1676. According to Physicians for Human Rights–Israel, these villages are in range of rocket fire but have no early warning system, nor have any shelters been built to protect the residents who live there. As much was confirmed by the director of the Regional Council of Unrecognized Villages, Atwa Abu Fraih, who told the mission that most of the structures in the villages were made of zinc, including all the schools and that none of the unrecognized villages had any shelters from rocket or mortar fire. He also pointed out that none of the unrecognized villages was equipped with the early warning alarm system though seven recognized villages did. Unrecognized villages close to either recognized villages with an early warning system or Jewish Israeli towns could hear the alarms. He stated, however, that the early warning system was of little use if there were no shelters. . . .

 

8. Recognized Palestinian towns and villages in southern Israel

1678. Where the towns and villages predominantly populated by Palestinian citizens of Israel are recognized (and consequently eligible for municipal services such as electricity), they still lack the public shelters commonly found in towns and villages populated predominantly by Israel’s Jewish citizens.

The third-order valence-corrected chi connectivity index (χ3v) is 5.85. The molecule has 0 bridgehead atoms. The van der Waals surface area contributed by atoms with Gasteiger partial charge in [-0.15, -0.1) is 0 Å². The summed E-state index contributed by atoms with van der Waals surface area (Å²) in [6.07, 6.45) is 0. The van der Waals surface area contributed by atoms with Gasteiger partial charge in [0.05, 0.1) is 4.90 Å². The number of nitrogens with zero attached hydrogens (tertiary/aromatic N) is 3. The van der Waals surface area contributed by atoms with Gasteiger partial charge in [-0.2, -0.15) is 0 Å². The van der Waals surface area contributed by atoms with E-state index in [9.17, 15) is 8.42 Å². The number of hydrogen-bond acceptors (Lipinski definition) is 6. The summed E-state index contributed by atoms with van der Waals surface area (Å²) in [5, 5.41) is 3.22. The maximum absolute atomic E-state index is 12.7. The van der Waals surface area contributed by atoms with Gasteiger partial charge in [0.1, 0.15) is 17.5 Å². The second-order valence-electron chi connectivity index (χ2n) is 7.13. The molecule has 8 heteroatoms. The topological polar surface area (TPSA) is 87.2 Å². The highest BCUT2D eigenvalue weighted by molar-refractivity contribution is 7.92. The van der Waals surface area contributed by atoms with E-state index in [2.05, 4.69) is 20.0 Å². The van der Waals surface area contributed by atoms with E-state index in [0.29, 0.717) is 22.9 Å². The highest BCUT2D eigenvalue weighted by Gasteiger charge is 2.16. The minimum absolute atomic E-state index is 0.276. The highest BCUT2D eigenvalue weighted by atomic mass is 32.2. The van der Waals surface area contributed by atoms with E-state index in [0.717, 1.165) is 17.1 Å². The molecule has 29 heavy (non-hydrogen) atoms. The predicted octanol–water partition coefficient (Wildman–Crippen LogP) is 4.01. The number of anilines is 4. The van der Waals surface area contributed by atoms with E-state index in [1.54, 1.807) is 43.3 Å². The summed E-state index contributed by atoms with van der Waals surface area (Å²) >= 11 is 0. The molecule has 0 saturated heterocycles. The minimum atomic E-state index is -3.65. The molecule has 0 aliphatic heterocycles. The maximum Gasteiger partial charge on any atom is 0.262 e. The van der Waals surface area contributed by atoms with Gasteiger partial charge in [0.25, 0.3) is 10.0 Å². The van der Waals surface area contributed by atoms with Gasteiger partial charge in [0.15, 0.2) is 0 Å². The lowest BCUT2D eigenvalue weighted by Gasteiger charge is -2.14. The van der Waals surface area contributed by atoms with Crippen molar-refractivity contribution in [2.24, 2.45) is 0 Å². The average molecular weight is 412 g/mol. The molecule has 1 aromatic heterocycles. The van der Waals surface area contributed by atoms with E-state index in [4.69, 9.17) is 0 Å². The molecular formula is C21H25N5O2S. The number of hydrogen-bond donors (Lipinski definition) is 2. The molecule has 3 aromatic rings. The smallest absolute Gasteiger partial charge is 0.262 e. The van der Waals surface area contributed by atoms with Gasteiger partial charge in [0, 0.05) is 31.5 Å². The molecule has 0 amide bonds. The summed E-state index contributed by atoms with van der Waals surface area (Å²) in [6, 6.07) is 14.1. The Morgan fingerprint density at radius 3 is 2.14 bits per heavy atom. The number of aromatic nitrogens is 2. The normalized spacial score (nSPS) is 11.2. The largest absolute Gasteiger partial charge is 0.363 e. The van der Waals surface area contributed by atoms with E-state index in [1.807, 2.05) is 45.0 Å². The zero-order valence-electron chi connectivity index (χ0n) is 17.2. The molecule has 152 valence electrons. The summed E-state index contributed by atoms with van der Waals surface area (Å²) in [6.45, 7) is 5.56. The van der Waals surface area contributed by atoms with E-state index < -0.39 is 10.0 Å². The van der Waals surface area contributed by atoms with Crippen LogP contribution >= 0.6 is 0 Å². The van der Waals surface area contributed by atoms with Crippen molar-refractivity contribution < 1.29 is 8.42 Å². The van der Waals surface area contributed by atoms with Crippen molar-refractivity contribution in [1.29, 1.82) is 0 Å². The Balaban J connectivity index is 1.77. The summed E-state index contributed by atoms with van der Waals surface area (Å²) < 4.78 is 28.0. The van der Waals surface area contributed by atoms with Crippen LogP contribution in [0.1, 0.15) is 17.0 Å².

. . .

1681. The mission is concerned about the disparity in treatment of Jewish and Palestinian citizens by the government of Israel in the installation of early warning systems and provision of public shelters and fortified schools between its Jewish and Palestinian citizens. . . .

 

. . .

J. Findings: 1687–1691

1687. There is no justification in international law for the launching of rockets and mortars that cannot be directed at specific military targets into areas where civilian populations are located. Indeed, Palestinian armed groups, among them Hamas, have publicly expressed their intention to target Israel civilians. The al-Qassam Brigades, on their website, claimed responsibility for the deaths of each of the Israeli civilians killed by rocket fire during the operations in Gaza.

1688. From the facts it ascertained, the mission finds that the Palestinian armed groups have failed in their duty to protect and respect civilians. Even though the al-Qassam Brigades and other armed groups in Gaza have recently claimed that they do not intend to harm civilians, the fact that they continue to launch rockets at populated areas without any definite military targets and are aware of the consequences to civilians indicates an intent to target civilians. Furthermore, the launching of unguided rockets and mortars breaches the fundamental principle of distinction: an attack must distinguish between military and civilian targets. Where there is no intended military target and the rockets and mortars are launched into civilian areas, they constitute a deliberate attack against the civilian population.